|JNR Class D51|
|D51 453 preserved at Nishiguchi No. 1 Park in Kashiwa, Chiba at an unknown date.|
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The class was built by various manufacturers, such as the Kawasaki Locomotive Works, from 1936 to 1945 as a mixed-traffic engine, and was one of the most successful and most numerous types of steam locomotives produced in Japan. (Even during World War II, they were used to deliver weapons and vehicles across Japan to supply the Japanese Imperial Army troops.)
The Class D51 is iconic in Japan, comparable to American class locomotives in the US; it inspired the design of many later steam locomotives and was one of the first to use Janney couplers in Japan.
A total of 1,115 were built, with 178 surviving into preservation; two, D51 200 and D51 498, are in operational condition.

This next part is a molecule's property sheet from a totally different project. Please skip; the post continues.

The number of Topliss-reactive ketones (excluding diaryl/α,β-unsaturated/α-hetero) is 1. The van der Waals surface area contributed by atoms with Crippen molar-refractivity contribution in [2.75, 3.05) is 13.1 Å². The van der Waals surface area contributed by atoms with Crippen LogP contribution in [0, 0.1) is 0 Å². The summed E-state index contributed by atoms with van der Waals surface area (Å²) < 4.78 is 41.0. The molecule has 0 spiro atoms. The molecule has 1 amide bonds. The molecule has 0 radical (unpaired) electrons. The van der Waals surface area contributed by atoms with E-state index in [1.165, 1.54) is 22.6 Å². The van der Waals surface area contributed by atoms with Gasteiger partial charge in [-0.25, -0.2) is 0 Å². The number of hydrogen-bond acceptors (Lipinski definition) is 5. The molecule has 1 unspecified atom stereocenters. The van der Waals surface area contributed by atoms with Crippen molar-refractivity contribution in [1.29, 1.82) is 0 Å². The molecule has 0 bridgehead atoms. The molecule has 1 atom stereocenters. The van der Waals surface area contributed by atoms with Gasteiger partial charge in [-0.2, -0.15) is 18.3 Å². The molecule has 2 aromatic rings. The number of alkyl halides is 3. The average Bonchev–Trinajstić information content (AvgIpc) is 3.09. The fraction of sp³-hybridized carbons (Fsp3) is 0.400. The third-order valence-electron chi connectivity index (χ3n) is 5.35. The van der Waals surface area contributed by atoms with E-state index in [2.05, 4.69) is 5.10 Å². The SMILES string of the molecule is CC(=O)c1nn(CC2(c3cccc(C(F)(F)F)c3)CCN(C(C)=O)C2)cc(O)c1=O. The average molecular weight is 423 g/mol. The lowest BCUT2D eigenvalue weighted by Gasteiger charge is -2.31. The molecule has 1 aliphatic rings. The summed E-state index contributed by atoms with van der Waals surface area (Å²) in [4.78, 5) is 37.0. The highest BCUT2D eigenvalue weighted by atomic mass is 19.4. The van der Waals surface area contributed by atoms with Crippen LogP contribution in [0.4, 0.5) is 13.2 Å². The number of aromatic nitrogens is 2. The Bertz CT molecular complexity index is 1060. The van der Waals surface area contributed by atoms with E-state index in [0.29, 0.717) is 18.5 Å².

From 1936 to 1944, Kawasaki, KishaSeizo, Hitachi was built 32 D51s for Imperial Taiwan Railway. After World War II, they were taken over by Taiwan Railways Administration, and were classified DT650. In 1951, Kisha Seizō built three DT650s and Mitsubishi Heavy Industries built two DT650s for Taiwan Railways Administration. DT668 is preserved in an operational state in Taiwan. There were many D51s were imported to Russia for the Sakhalin Railway, they were used until 1979 by Soviet Railways. D51-22 is displayed at outside Yuzhno-Sakhalinsk railway station, and D51-4 is in running condition and is kept at the Yuzhno-Sakhalinsk railway station. Additionally two wrecks were left to the north of the city. In South Korea, two D51s were shipped to Korea for the US Army during the Korean War in 1950s. They were converted to standard gauge. After the Korean War ended, the Korean National Railways classified them as the KNR Mika7 (미카7).